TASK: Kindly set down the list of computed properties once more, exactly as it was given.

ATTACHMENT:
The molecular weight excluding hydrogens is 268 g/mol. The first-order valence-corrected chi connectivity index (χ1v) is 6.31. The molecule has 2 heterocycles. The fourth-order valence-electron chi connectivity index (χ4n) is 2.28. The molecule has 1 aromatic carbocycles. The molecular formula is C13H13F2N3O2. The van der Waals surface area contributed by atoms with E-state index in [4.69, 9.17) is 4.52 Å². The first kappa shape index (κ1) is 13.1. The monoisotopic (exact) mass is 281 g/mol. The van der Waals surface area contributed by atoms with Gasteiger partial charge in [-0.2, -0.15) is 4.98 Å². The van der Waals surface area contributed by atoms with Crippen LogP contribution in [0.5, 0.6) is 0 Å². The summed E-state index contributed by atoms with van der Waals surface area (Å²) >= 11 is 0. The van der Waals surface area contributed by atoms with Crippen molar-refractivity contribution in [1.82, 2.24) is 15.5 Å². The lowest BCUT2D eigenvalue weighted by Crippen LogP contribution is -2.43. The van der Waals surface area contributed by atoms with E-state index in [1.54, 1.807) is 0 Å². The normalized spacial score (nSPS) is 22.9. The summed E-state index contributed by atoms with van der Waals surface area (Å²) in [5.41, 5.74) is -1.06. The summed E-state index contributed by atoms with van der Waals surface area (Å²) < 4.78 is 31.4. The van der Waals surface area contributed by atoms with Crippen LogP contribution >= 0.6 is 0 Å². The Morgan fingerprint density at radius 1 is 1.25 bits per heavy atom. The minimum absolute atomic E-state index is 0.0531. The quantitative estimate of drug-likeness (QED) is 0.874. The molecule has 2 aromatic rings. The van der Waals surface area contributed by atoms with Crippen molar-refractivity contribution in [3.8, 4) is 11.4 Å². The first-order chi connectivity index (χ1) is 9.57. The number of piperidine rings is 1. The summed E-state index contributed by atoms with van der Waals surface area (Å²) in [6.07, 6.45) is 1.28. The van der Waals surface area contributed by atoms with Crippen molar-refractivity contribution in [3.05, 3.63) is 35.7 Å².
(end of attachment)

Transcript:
The molecular weight excluding hydrogens is 268 g/mol. The first-order valence-corrected chi connectivity index (χ1v) is 6.31. The molecule has 2 heterocycles. The fourth-order valence-electron chi connectivity index (χ4n) is 2.28. The molecule has 1 aromatic carbocycles. The molecular formula is C13H13F2N3O2. The van der Waals surface area contributed by atoms with E-state index in [4.69, 9.17) is 4.52 Å². The first kappa shape index (κ1) is 13.1. The monoisotopic (exact) mass is 281 g/mol. The van der Waals surface area contributed by atoms with Gasteiger partial charge in [-0.2, -0.15) is 4.98 Å². The van der Waals surface area contributed by atoms with Crippen LogP contribution in [0.5, 0.6) is 0 Å². The summed E-state index contributed by atoms with van der Waals surface area (Å²) >= 11 is 0. The van der Waals surface area contributed by atoms with Crippen molar-refractivity contribution in [1.82, 2.24) is 15.5 Å². The lowest BCUT2D eigenvalue weighted by Crippen LogP contribution is -2.43. The van der Waals surface area contributed by atoms with E-state index in [1.54, 1.807) is 0 Å². The normalized spacial score (nSPS) is 22.9. The summed E-state index contributed by atoms with van der Waals surface area (Å²) in [5.41, 5.74) is -1.06. The summed E-state index contributed by atoms with van der Waals surface area (Å²) < 4.78 is 31.4. The van der Waals surface area contributed by atoms with Crippen LogP contribution >= 0.6 is 0 Å². The Morgan fingerprint density at radius 1 is 1.25 bits per heavy atom. The minimum absolute atomic E-state index is 0.0531. The quantitative estimate of drug-likeness (QED) is 0.874. The molecule has 2 aromatic rings. The van der Waals surface area contributed by atoms with Crippen molar-refractivity contribution in [3.8, 4) is 11.4 Å². The first-order chi connectivity index (χ1) is 9.57. The number of piperidine rings is 1. The summed E-state index contributed by atoms with van der Waals surface area (Å²) in [6.07, 6.45) is 1.28. The van der Waals surface area contributed by atoms with Crippen molar-refractivity contribution in [3.05, 3.63) is 35.7 Å².